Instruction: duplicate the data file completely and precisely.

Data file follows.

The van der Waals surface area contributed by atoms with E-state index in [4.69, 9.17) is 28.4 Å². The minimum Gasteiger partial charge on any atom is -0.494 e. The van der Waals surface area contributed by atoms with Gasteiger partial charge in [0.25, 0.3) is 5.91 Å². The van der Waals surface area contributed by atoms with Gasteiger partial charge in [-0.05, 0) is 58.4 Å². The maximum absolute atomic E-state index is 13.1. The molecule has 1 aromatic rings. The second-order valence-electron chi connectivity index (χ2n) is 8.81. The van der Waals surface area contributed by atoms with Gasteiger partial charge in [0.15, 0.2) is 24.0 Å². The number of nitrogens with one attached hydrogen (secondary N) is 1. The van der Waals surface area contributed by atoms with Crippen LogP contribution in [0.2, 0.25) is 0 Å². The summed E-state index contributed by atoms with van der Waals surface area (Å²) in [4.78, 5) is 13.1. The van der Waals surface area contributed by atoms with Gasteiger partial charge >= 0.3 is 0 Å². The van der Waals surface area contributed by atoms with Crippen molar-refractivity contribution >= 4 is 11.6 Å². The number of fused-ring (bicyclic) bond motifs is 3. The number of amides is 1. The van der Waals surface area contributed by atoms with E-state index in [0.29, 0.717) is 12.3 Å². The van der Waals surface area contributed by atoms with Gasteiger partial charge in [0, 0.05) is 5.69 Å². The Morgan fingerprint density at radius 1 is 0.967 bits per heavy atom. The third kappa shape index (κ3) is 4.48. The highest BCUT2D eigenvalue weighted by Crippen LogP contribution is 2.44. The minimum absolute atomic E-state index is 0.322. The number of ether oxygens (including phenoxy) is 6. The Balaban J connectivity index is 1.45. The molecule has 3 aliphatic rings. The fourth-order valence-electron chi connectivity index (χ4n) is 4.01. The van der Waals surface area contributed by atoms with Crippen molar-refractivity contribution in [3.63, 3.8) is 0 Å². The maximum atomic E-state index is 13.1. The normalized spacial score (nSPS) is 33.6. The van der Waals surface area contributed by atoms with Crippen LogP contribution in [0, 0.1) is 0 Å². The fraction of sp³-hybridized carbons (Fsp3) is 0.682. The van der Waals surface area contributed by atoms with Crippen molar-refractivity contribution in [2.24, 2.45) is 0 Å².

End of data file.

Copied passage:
The van der Waals surface area contributed by atoms with E-state index in [4.69, 9.17) is 28.4 Å². The minimum Gasteiger partial charge on any atom is -0.494 e. The van der Waals surface area contributed by atoms with Gasteiger partial charge in [0.25, 0.3) is 5.91 Å². The van der Waals surface area contributed by atoms with Gasteiger partial charge in [-0.05, 0) is 58.4 Å². The maximum absolute atomic E-state index is 13.1. The molecule has 1 aromatic rings. The second-order valence-electron chi connectivity index (χ2n) is 8.81. The van der Waals surface area contributed by atoms with Gasteiger partial charge in [0.15, 0.2) is 24.0 Å². The number of nitrogens with one attached hydrogen (secondary N) is 1. The van der Waals surface area contributed by atoms with Crippen LogP contribution in [0.2, 0.25) is 0 Å². The summed E-state index contributed by atoms with van der Waals surface area (Å²) in [4.78, 5) is 13.1. The van der Waals surface area contributed by atoms with Gasteiger partial charge >= 0.3 is 0 Å². The van der Waals surface area contributed by atoms with Crippen molar-refractivity contribution >= 4 is 11.6 Å². The number of fused-ring (bicyclic) bond motifs is 3. The number of amides is 1. The van der Waals surface area contributed by atoms with E-state index in [0.29, 0.717) is 12.3 Å². The van der Waals surface area contributed by atoms with Gasteiger partial charge in [0, 0.05) is 5.69 Å². The Morgan fingerprint density at radius 1 is 0.967 bits per heavy atom. The third kappa shape index (κ3) is 4.48. The highest BCUT2D eigenvalue weighted by Crippen LogP contribution is 2.44. The minimum absolute atomic E-state index is 0.322. The number of ether oxygens (including phenoxy) is 6. The Balaban J connectivity index is 1.45. The molecule has 3 aliphatic rings. The fourth-order valence-electron chi connectivity index (χ4n) is 4.01. The van der Waals surface area contributed by atoms with Crippen molar-refractivity contribution in [3.63, 3.8) is 0 Å². The maximum atomic E-state index is 13.1. The normalized spacial score (nSPS) is 33.6. The van der Waals surface area contributed by atoms with Crippen LogP contribution in [0, 0.1) is 0 Å². The fraction of sp³-hybridized carbons (Fsp3) is 0.682. The van der Waals surface area contributed by atoms with Crippen molar-refractivity contribution in [2.24, 2.45) is 0 Å².